Federalists and Anti-Federalists, past and present | Rich Elfers

Do you know that attitudes created in the 1787-88 ratification of the Constitution are still with us today in our two major parties? Back then they were called Federalists and Anti-Federalists. Today these two perspectives are alive and well within the Republican and Democratic parties.

Do you know that attitudes created in the 1787-88 ratification of the Constitution are still with us today in our two major parties? Back then they were called Federalists and Anti-Federalists. Today these two perspectives are alive and well within the Republican and Democratic parties.

To understand how Federalism and Anti-Federalists still exist, we need to see their differing viewpoints created out of the conflicts of the late 18th century. Federalists created the Constitution in Carpenter’s Hall, Philadelphia, in the summer of 1787. These individuals had seen Shays’ Rebellion threaten the overthrow of the state government of Massachusetts in 1786 and 1787. The Massachusetts state legislature had done the same thing to its western farmers that the British had done to the Bostonians in the 1760s and 1770s.

Revolutionary veterans were losing their farms due to unpaid loans and ending up in debtors’ prison. They were being taxed without having a voice in the decisions – The Revolution in redux.

The U.S. government, under the Articles of Confederation, had not paid promised wages to Revolutionary soldiers who owned those farms because Congress had no power to raise taxes to do so. Congress was also helpless under the Articles to do anything to end the rebellion.

While the Massachusetts state militia finally defeated Shays’ Rebellion, it sent a message to the nation’s leaders that this uprising could reoccur in other states. The smell of anarchy was in the air, infecting other states and encouraging other nations to consider carving off sections of the United States for themselves.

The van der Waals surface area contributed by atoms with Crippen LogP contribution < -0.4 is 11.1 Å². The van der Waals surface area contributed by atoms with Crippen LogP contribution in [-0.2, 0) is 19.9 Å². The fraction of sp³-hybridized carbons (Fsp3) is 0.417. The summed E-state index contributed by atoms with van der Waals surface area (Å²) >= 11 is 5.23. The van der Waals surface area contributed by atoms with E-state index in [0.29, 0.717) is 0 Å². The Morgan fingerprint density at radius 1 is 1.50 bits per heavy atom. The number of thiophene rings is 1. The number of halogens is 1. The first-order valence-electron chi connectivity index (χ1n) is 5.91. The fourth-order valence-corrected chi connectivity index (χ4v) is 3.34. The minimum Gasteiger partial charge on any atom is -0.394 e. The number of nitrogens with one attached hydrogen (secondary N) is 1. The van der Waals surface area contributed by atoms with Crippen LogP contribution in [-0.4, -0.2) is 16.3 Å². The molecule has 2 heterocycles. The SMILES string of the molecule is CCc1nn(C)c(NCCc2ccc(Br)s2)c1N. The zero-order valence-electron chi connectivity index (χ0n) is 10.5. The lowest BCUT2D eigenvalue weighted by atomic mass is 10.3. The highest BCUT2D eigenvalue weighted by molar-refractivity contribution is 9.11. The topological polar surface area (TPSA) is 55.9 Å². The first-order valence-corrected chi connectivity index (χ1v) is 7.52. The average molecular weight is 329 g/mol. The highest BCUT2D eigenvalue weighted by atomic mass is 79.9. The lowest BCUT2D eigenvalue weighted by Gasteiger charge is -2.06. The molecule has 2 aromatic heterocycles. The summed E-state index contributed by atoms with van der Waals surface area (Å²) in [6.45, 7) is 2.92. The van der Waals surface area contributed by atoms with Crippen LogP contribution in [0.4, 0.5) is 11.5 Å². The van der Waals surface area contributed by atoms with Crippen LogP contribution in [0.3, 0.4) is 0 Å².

A convention was called to meet in Philadelphia to amend the Articles of Confederation in the summer of 1787. Instead of amending it, leaders like Madison, with the support of Washington and Franklin, wanted to create a whole new constitution. State power had to be reduced to create a stronger central government.

Since Madison’s purpose of restructuring government was a radical step, what the convention talked about was kept strictly secret. Madison understood that state governments stood to lose the most with the new Constitution and bypassed the state legislatures, going directly to the people – “We the People.” The ratification process was started quickly. Anti-Federalists were given little time to organize opposition. That was part of the plan to get the Constitution ratified.

Both sides tried to convince the public that their approach was the best for the nation. Both sides wrote persuasive letters in major newspapers to convince the people in each state to ratify or not ratify the Constitution. The ratified Constitution was set up in 1789 and a new government was formed.

Federalists emphasized a strong central government that was inclusive, welcoming diversity as part of Madison’s strategy: “Ambition must be made to limit ambition.” Opposing factions would struggle with other factions to create compromise in government.

Anti-Federalists emphasized the opposite: power resided in the states and the people. The central government would be too powerful. They favored states’ and individual rights over a strong central government. Anti-Federalists balked at ratifying the Constitution unless a bill of rights was added – which emphasized individual rights. Among the Anti-Federalists there was less concern for including all groups in the government.

The Federalists, to get the Constitution ratified, finally agreed to add a bill of rights after ratification, which they did during the first Congress.

Can you see that today’s Democrats were the Federalists? They were inclusive and favored a strong central government. Today, the Republicans favor smaller government with power residing in individuals and the states and they are not as inclusive as the Democrats. They favored protecting individual guarantees against a strong central government through the addition of the Bill of Rights. They were the Anti-Federalists of the 1780s.

The history of the Constitution is that the Federalists created it and the Anti-Federalists co-opted it from the very beginning. That tension between Federalists and Anti-federalists has continued throughout our history to the present day.

 

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